Supernatural Rewatch – Sam’s Visions Worsen in ‘Nightmare’

Supernatural Season 1’s fourteenth episode, which is called “Nightmare”, initially stumped our little group doing the rewatch from the start (now that the show is at an end). Nobody could remember exactly what the episode was about, with a title that seems like it could fit just about any era of Supernatural. (Yes, we did figure it out fairly quickly though). In fact, the Road So Far reminds us about Sam’s weird dreams, or as Dean puts it, ‘that ESP thing’ – and that sometimes his dreams come true.

That’s what Nightmare is all about – much to Sam and Dean’s dismay.

In the open, a man pulls his car into the garage, and the garage door closes behind him. By itself. He looks back at it, confused, and it’s such a mundane situation that it’s genuinely terrifying. He goes to get out and the car doors lock. He turns off the engine and it starts right back up, exhaust spewing out in the closed garage, the radio flipping stations. The guy panics, trying to get out as the car fills up with smoke, coughing and screaming for help, until he falls over, dead eyes still open.

Sam Winchester wakes up.

It’s a vivid nightmare, and Sam immediately starts calling ‘Dean! Dean!”

He grabs for Dean’s hand, and it strikes me that both brothers sleep on the side of the bed closest to each other, Dean with his hand literally outstretched in the space between them – as though he’s always on alert, just in case his little brother needs him.

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Sam: Dean, we have to go right now!

Dean (half asleep): What’s happening?

Dean doesn’t really believe Sam had a vision – he doesn’t want to believe that – but he gets out of bed and into the car anyway. The Impala races down the road as Dean tries to reassure Sam.

Dean: Sam, relax, I’m sure it’s just a nightmare, a normal everyday naked in class nightmare. Why would you have premonitions about some random dude in Michigan?

Sam calls the license plate he saw in; it checks out. Dean is dismayed.

Sam: Drive faster.

Dean does even though he doesn’t want this to be true. Despite Dean’s driving skill, though, they get there too late, just as they’re taking the guy out in a body bag. Sam looks devastated. Dean asks neighbors what happened, and the woman says it was suicide, but it’s hard to believe since the family seemed so “normal.” They found him in the garage locked inside with the car engine running.

Woman: Poor family, I can’t imagine what they’re going through.

The woman who lost her husband sobs, and Sam almost sobs with her.

He walks away and Dean goes to stand next to him, trying to console him, saying they got there as fast as they could

Sam: Not fast enough. Why would I have these premonitions unless there was a chance to stop it? He was murdered by something that trapped in the garage. I don’t know what’s happening, Dean…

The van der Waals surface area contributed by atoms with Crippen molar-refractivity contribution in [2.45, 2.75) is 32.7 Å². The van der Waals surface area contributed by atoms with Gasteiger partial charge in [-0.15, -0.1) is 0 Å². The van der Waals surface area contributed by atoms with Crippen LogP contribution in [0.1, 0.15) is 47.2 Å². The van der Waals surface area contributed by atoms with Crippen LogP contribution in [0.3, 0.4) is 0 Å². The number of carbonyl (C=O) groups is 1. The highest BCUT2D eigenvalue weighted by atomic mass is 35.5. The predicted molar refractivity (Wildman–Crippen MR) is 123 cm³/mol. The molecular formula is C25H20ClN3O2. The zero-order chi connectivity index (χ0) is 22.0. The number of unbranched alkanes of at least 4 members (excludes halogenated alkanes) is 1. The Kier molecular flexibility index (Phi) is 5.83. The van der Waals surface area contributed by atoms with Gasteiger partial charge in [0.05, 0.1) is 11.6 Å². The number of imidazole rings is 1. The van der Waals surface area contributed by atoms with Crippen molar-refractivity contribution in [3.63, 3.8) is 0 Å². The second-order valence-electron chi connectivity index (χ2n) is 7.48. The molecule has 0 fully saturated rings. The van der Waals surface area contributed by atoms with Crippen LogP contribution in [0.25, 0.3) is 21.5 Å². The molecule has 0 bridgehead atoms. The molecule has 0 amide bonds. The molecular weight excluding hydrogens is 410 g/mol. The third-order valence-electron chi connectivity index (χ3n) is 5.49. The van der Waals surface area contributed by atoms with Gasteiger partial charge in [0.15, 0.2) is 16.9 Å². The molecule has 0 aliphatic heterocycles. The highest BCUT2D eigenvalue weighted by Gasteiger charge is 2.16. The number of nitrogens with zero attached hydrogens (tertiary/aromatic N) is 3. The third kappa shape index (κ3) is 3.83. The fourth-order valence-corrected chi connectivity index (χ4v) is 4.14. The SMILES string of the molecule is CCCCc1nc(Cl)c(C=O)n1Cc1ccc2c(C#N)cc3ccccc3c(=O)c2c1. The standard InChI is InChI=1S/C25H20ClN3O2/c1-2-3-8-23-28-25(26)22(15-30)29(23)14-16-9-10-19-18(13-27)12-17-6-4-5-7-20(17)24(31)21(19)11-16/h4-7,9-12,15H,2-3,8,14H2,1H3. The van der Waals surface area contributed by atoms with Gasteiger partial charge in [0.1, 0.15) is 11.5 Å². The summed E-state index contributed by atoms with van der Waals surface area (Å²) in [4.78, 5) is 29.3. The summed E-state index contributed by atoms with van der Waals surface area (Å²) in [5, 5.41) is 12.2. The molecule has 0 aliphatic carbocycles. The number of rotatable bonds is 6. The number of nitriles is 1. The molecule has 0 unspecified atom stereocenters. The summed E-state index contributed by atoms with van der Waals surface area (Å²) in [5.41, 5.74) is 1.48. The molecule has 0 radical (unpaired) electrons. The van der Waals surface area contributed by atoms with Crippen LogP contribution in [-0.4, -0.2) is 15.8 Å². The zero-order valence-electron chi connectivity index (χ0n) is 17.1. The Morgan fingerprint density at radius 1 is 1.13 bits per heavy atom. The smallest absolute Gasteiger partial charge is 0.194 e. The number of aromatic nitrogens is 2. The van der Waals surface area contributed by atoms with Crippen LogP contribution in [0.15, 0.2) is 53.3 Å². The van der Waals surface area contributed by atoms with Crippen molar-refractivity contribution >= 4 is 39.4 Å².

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Things Get Stormy On Walker’s ‘Fine Is A Four Letter Word’ – In Multiple Ways

Last week’s episode of Walker was the most eventful one ever, with many of the emotional story lines laid out in the first seven episodes getting put to the test as that time honored raise-the-stakes moment of television and film takes over – a tornado! As much as a sudden storm and people being caught in it, allowing us to find heroism in the show’s characters, is a common way to bring suspense and danger, somehow being in the middle of a real life pandemic and the very real effects of climate change make it all seem a bit more serious. That worked in the show’s favor, because the sense of danger was palpable. Kudos also to the show’s writer Katherine Alyse and director Stacey K. Black for keeping the pace slow enough to let that sense of danger build, at first from newscasters warning of the coming storm (a warning mostly missed by the characters caught up in their own emotional challenges) and later from the flurry of phone calls back and forth, which seemed a realistic way of depicting what we all would do in that kind of situation.

This was a complex episode, with serious emotional arcs playing out within the context of a natural disaster – the lingering effects of Abeline’s infidelity, Trevor caught between his feelings for Stella and his loyalty to his father, Micki still trying to avoid the reality of Adriana’s revelation by keeping it from Trey, Cordell making his first awkward and tentative steps toward envisioning a new relationship, and a guilt-stricken Liam wanting to come clean to his brother but trying to protect his fiancé and hurting him in the process. Somehow the writer managed to weave those stories in and out of the storm context deftly enough that they all spooled out realistically.

Watching this week was extra fun because Jared Padalecki and some other cast members live tweeted along with the fandom, adding some behind the scenes insights and some priceless dad jokes. For those of us who watched Supernatural for many years, Walker sometimes feels like a fandom reunion, since many Supernatural fans are now watching and interacting around a new shared TV show.

The episode opens, as it often does, with the core family – Walker and his kids. It’s a brief scene but it shows the progress Cordell has made in keeping to his resolve to be a dad to his children, as he makes pancakes and even flips them deftly.

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His newfound comfort in that role is contrasted with what Liam is explaining to Micki about how his brother was after Emily’s death.

Liam: You didn’t know him then…constant driving obsession that sucked the life out of every second of his day and consumed him. He was convinced that Carlos didn’t kill Emily. We said that there was no conspiracy. We were wrong.

Liam, as Micki points out, looks like shit. Consumed with guilt and the burden of the secrets he’s been keeping from both his fiancé and his brother – that Carlos isn’t the killer and that the bad guys who probably did kill Emily are now after him and Capt. James. And willing to blow up their car to get to them. He’s avoiding Bret so he can keep up the lie, sleeping in his office, unshaven and hollow eyed. Keegan Allen really made me feel for Liam, his guilt and indecision showing in the way he holds himself, his expression, his physicality as well as his words.